Acknowledging our Human Condition
[easyazon_image align=”left” height=”333″ identifier=”0830841237″ locale=”US” src=”https://englewoodreview.org/wp-content/uploads/2015/12/51s4HetoLL.jpg” tag=”douloschristo-20″ width=”222″]An Interview with Mandy Smith,
The Vulnerable Pastor:
How Human Limitations Empower Our Ministry
Paperback: IVP Books, 2015
Buy now: [ [easyazon_link identifier=”0830841237″ locale=”US” tag=”douloschristo-20″]Amazon[/easyazon_link] ] [ [easyazon_link identifier=”B017J89YXO” locale=”US” tag=”douloschristo-20″]Kindle[/easyazon_link] ]
The current issue of our print magazine, mailed earlier this week, features an interview that John Pattison did with Mandy Smith. John’s interview was longer than we could use and several questions were trimmed in the editing process. However, this conversation was too good to waste, so we are sharing these extra questions here.
PATTISON: How do you think vulnerability as you describe it in this book should be cultivated in our church communities?
SMITH: For us, it started with me being able to go there. Somebody has to be the first one to break out of the mold. There are all these reasons why that is scary. I hope my book can be a kind of companion along the journey, so that whoever goes first can say to their community, “This is going to be worth it.” Then, not only do they give freedom to other people, by being courageous, they themselves learn not to be ashamed, if the community is kind enough not to reject them for it.
Confession and testimony are a big part of this. They have fallen out of practice in a lot of traditions. But in my experience, that is where all this began and where it began to filter down to more and more folks.
JP: How do we keep vulnerability from becoming self-flagellation?
MS: For me it is just about honesty and acknowledging our human condition. I’m actually more willing now to say that I’m good at something.
JP: What is the response you’re getting from other pastors who have read the book?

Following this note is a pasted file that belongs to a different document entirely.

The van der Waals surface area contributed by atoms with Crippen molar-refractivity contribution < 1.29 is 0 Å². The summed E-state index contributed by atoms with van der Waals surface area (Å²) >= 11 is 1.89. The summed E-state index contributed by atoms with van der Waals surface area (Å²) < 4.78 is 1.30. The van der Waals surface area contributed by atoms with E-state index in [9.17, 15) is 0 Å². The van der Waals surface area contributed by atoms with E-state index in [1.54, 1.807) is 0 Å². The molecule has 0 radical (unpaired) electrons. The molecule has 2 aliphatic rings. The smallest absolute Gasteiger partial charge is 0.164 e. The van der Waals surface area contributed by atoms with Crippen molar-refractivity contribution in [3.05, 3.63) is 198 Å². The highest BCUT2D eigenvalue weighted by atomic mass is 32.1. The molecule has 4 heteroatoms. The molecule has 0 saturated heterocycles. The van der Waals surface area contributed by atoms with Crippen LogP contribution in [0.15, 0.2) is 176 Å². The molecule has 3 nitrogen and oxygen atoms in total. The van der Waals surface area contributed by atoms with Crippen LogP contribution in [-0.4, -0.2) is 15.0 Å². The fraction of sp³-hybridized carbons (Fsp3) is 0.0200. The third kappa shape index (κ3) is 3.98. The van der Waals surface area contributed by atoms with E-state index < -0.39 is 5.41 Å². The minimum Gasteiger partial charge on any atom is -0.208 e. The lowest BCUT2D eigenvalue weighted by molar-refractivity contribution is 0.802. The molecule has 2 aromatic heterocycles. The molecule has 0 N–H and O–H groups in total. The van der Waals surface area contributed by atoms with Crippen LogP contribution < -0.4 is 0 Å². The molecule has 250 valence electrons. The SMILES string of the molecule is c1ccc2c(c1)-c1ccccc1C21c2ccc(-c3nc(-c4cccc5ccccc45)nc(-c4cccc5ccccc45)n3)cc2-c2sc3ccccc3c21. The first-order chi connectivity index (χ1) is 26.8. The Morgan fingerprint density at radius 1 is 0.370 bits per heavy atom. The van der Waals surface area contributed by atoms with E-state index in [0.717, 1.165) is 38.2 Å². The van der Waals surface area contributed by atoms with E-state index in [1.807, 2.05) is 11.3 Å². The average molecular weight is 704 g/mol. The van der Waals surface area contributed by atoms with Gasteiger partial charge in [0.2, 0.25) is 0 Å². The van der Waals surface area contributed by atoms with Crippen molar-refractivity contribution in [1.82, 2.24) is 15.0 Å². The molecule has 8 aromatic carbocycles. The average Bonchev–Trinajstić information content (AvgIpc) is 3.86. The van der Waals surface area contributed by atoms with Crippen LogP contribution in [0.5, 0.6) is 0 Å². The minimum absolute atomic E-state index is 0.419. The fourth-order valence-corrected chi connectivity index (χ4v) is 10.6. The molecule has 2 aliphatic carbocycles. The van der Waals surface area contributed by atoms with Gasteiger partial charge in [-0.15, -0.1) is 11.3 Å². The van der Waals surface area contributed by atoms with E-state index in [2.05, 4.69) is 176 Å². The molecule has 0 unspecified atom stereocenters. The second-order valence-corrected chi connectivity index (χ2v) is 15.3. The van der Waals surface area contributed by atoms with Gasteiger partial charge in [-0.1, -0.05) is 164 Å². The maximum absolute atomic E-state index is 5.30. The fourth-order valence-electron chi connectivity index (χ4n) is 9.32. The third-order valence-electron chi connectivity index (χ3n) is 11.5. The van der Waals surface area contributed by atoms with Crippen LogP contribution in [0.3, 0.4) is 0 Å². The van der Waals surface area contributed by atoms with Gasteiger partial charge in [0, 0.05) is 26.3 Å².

MS: I see relief on people’s faces. I’m almost addicted to seeing that look, it feels so good. I’ve been in many situations where pastors look desperate and discouraged, and I’ve been those things myself too. In the past, I haven’t seen very much help or relief. I’m starting to see it more. Not that my book alone is responsible for that. But it is a blessing to think that my book might be a part of it. Pastors feel like they are less alone.
I remember writing this book and thinking it would be worth it if just one pastor said to me, “Your book helped me do ministry, helped me see that vulnerability is doable.” That was enough motivation for me to keep going.
I think the book is resonating with pastors because my own story gave people words for their experiences. Somebody told me recently that I am good at naming my experiences. This is probably related to being an introvert, but I think a lot of it is living cross-culturally too. I hope that my need to figure out for myself why I was experiencing so much pain, and my need to find a way through it, will help create a path forward for people. I hope it can give them some language for what they are feeling.
JP: You acknowledge in your book that it might seem cliché that a woman is writing about weakness and vulnerability. But you also say that you’re not naturally good at it, that “everything in [your] education and culture” has taught you to “put on a good front, to work extra hard behind the scenes so that [your] performance is faultless.” It does seem that even when women step into leadership roles they are judged by how well they fit traditionally male styles of leadership.
MS: A lot of my wrestling over whether or not I could lead was trying to fit a norm that I could never fit. People have expectations of what a leader looks like, and I have those expectations in my own head too. Understanding how I am different, and figuring that out publicly, and then overcoming those expectations, is one of the hardest things I’ve ever had to do. But what is interesting—and I mention this book too—is that it isn’t only women have told me how much they relate to my journey. Of course, there are women who lead in more traditionally male ways, and that’s great if that is natural to them. But I’ve watched men find freedom too. That’s been really beautiful and affirming for me.
When I wrote the first draft of the book, the section that needed the most revision was the one on gender and emotion. I basically said that men created the problem that was oppressing me; they needed to get ahold of their anxiety and their inability to handle their emotions, and they needed to stop oppressing me. That came across as very victim-y. I was saying that I was oppressed by this thing outside of me, and I will never be free until it changes. What I came to really appreciate during the course of writing the book is that men are oppressed by it too.
IMAGE CREDIT: UniversityChristianChurch.net
C. Christopher Smith is the founding editor of The Englewood Review of Books. He is also author of a number of books, including most recently How the Body of Christ Talks: Recovering the Practice of Conversation in the Church (Brazos Press, 2019). Connect with him online at: C-Christopher-Smith.com